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Full text of "Modern Mechanical Engineering Vol-I"

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central joint plane of the pattern precisely as for an involute spur wheel.

The tooth sections change constantly from the centre to the outer ends.

The larger the angle or
slope of the teeth, as in
worms of small diameters
and those with multiple
threads, the more marked
are the changes in section.
Here the advantage of em-
ploying the worm as a
templet guide for cutting
the wheel teeth is apparent.
The worm is set between
lathe-centres, and the wheel
is mounted on a stem in
the T-rest. The wheel
and the worm are moved
into contact (fig. 57). The
application of chalk or of
red lead to the worm
indicates, by its trans-
ference to the wheel
teeth, the high parts from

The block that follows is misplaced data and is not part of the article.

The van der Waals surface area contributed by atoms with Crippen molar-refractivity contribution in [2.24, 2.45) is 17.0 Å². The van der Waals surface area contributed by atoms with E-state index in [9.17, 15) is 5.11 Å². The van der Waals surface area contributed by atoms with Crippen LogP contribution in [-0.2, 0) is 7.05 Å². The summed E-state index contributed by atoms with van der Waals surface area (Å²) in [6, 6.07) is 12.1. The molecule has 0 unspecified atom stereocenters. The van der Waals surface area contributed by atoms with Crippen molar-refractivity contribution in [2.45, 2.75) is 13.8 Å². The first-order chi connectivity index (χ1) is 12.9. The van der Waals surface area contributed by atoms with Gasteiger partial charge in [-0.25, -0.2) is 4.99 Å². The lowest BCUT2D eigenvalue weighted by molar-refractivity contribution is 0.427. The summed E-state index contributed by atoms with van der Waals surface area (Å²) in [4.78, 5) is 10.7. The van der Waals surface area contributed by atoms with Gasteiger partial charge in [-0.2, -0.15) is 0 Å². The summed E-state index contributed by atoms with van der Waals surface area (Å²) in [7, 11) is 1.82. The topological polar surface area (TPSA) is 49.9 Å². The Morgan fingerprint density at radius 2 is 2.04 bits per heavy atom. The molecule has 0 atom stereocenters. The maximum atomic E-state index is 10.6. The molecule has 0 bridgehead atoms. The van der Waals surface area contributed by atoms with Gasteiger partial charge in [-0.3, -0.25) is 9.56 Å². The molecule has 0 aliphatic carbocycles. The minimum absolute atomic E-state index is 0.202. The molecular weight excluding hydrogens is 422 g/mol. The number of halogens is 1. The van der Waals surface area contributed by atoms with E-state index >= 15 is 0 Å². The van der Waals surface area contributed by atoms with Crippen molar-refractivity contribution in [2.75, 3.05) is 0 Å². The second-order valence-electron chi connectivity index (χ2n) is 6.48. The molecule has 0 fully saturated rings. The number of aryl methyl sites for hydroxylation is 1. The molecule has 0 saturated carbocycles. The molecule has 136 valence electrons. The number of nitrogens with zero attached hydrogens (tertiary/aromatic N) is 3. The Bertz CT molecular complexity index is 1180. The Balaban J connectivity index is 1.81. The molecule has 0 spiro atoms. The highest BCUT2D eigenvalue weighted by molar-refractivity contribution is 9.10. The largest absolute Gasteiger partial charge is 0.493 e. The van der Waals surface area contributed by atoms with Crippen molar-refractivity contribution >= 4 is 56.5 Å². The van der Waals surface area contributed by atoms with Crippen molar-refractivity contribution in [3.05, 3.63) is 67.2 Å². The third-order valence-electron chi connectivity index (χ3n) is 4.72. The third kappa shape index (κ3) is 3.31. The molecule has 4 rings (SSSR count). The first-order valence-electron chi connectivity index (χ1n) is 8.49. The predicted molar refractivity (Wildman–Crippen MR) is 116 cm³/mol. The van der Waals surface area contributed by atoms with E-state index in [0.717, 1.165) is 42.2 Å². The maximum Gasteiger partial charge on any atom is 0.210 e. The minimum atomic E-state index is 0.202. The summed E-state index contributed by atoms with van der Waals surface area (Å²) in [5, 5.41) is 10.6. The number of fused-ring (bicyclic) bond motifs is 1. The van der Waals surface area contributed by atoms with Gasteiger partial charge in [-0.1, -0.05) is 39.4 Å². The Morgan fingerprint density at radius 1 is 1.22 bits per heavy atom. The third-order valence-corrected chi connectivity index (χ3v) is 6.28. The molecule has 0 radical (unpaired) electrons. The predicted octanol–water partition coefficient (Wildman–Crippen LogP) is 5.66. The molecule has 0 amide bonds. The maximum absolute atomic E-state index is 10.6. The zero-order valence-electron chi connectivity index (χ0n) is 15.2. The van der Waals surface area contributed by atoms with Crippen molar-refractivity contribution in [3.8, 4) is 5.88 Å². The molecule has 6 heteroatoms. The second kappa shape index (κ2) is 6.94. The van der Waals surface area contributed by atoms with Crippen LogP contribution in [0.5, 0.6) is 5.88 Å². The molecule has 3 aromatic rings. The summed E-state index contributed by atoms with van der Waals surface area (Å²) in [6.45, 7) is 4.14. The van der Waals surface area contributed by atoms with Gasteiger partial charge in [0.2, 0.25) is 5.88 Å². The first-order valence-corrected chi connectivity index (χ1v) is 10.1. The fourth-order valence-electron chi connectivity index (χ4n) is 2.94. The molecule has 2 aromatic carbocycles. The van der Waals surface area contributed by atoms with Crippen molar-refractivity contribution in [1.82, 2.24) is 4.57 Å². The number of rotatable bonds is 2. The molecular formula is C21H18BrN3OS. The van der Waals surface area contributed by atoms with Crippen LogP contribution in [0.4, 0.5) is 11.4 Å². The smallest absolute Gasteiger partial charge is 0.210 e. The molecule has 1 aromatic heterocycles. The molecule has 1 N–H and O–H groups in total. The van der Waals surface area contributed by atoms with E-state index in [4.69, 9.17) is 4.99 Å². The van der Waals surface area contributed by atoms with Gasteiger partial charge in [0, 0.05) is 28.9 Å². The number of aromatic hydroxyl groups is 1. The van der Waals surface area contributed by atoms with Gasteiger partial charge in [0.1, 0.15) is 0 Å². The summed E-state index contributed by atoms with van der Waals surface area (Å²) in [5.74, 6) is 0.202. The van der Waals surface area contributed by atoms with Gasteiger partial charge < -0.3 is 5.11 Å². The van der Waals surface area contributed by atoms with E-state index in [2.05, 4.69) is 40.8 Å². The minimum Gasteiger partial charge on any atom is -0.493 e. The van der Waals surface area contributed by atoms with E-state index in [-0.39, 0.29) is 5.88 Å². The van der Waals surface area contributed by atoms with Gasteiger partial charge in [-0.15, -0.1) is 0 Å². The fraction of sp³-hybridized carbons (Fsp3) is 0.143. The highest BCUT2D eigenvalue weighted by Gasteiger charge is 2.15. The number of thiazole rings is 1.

which material must be

If the wheel contains
a large number of teeth,
the work of cutting may
be hastened by shaping,
say, half a dozen correctly
from worm contact, and
then marking the shapes of
the other ends so obtained
on the remaining teeth.
These can then be roughed
out rapidly with gouge and
chisel, leaving the finish to
be imparted by the assist-
ance of worm contact.
A massive spur pinion

Fig. 58.—RoUing-mill Pinion, 15 teeth, 7-in. pitch, 26-in. face         pattern, which Stands higher

than a tall man, is shown

in fig. 58. The teeth are shrouded to the pitch circles. There is a joint
in the pattern along the face of each shroud. These are built up with,
segments, as are also the bosses. Fig. 59 shows a segmental pattern, from
which large toothed rings are built up, being bolted together by the end